Canadian Money Forum members are reporting (here by @avrex and here by @slacker) that converting Canadian dollars into US dollars or vice-versa with the Norbert Gambit in registered accounts at TD Waterhouse does not require journaling. If you recall, the currency conversion method involves buying an inter-listed stock on the TSX and selling the same stock in an US exchange. By riding on the coattails of arbitrageurs, investors can exchange currency pretty close to the spot rate. In taxable accounts that are not set up for shorting stocks, the Gambit requires a phone call to TD Waterhouse to journal the purchased shares from the Canadian dollar account to the US dollar account. Journaling stock involves manual intervention and any number of things could go wrong: high call volumes at TD Waterhouse, customer service reps unfamiliar with the Gambit etc.

In a RRSP account, all a TD Waterhouse client who wants to convert her Canadian dollars into US dollars needs to do is purchase a stock on the TSX and sell the same stock on the NYSE immediately. Let’s take an example. Our TD Waterhouse client purchases 25 shares of Potash Corporation (TSX: POT) for $4,526 plus commissions. She then turns around and sells Potash Corporation (NYSE: POT) for US$4,573 less commissions in the same RRSP account. She then phones TD Waterhouse the next day to wash the proceeds of the stock sale on the NYSE into the TD U.S. Money Market Fund (TDB166). Voila! She has converted Canadian dollars into US dollars for the cost of two trading commissions and bid-ask spreads. The effective exchange rate before commissions works out to US$1.0103. TD Waterhouse’s exchange rate is US$0.9962. If the client is eligible for $9.99 trading, she will be saving roughly $40 or slightly less than 1 percent on this transaction.

That doesn’t sound like much but the key difference is that the cost of a Norbert Gambit is more or less fixed but the TD Waterhouse charges a percentage for the conversion. On a $10,000 currency conversion, an investor could save around $120 (assuming $10 trading commissions). I’d be interested in hearing if the Norbert Gambit can be implemented just as easily in RRSP accounts at other discount brokers.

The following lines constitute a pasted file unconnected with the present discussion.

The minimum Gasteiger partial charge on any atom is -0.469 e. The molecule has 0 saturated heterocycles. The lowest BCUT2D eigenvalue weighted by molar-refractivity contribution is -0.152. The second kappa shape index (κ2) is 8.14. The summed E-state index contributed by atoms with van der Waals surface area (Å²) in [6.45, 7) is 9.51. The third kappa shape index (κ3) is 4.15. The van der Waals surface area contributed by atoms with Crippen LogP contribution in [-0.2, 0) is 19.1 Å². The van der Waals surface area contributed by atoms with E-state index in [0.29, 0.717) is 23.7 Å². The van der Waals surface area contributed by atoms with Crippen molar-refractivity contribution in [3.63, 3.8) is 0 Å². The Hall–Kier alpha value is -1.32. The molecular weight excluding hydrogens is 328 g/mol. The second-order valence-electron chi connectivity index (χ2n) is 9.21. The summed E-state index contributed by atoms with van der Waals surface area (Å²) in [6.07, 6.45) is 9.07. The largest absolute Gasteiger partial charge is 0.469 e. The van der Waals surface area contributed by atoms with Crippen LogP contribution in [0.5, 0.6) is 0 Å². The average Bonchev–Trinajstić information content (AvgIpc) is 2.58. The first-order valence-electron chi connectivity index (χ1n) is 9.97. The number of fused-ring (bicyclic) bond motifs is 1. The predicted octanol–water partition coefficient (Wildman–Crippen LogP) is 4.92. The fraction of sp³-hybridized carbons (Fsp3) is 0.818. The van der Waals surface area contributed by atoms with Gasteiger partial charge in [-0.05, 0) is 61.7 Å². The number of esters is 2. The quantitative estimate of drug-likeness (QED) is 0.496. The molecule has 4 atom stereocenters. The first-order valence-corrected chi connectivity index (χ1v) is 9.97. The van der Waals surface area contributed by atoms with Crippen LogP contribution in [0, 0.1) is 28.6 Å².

This article has 21 comments

  1. Hi CC. I’m in the process of converting my hedged to Canadian dollar ETFs into the nonhedged US dollar version (ETFs bought in late 2008/early 2009 when the Loonie took its dive). I’ve used Norbert’s Gambit a few times this past week in my RBC DI accounts.

    The process was straight-forward to carry out in both my RRSP account and my unregistered trading account.

    As soon as I sold my hedged ETFs, the Canadian funds became available. I then immediately purchased a dually traded equity off of the TSX paying with Canadian funds (I used RY-T: Royal Bank stock). As soon as the order went through, I then immediately sold the stock on the US side (RY-N), directing the funds to deposit into the USD side of my investment account. The US dollars immediately became available and I then went to work right away purchasing the US equivalents of my ETFs. No telephone calls were required. Very, very easy to do and I’m loving the exchange rate that I was able to obtain.

    One final note: the RESP accounts at RBC don’t allow for US dollar holdings. I wasn’t able to use NG for my conversions here. RBC DI tells me that the RESP program forbids US currency holdings. I’m not sure if any of your readers can verify this?

  2. Even if a client is eligible for $9.99 trading, in your first example (the $4.5k trade), the client would save slightly more by just using a broker that offers 50 pips over interbank on currency exchanges in the first place, and wouldn’t have to do the gambit. (The $10k example however is slightly more profitable using the gambit, but you can do the gambit with other brokers as well.)

  3. I can confirm B.C. Doc’s experience with RBC DI. I performed the Gambit about 2 months ago in a registered account and no phone calls were necessary. I even verified with RBC beforehand that this would be the case. Everything went perfectly.

    I’m just curious what stocks people are using to perform the Gambit. I need to convert some more $$ and was looking to use RY because of the relatively high volume/liquidity. Is there a better choice?

  4. B.C. Doc: Thanks for your input. It’s good to know the Gambit works really well at RBC DI. It’s possible RESPs don’t allow US currency. I’m not 100% sure. It doesn’t matter for me anyway because RESP funds are in TD e-Series Funds.

    @Viscount: Fair enough. It’s just that I’m not comfortable with the smaller brokers. My past experience with them hasn’t been very good but to be fair, I don’t hear many complaints anymore, so it’s possible they’ve become much better.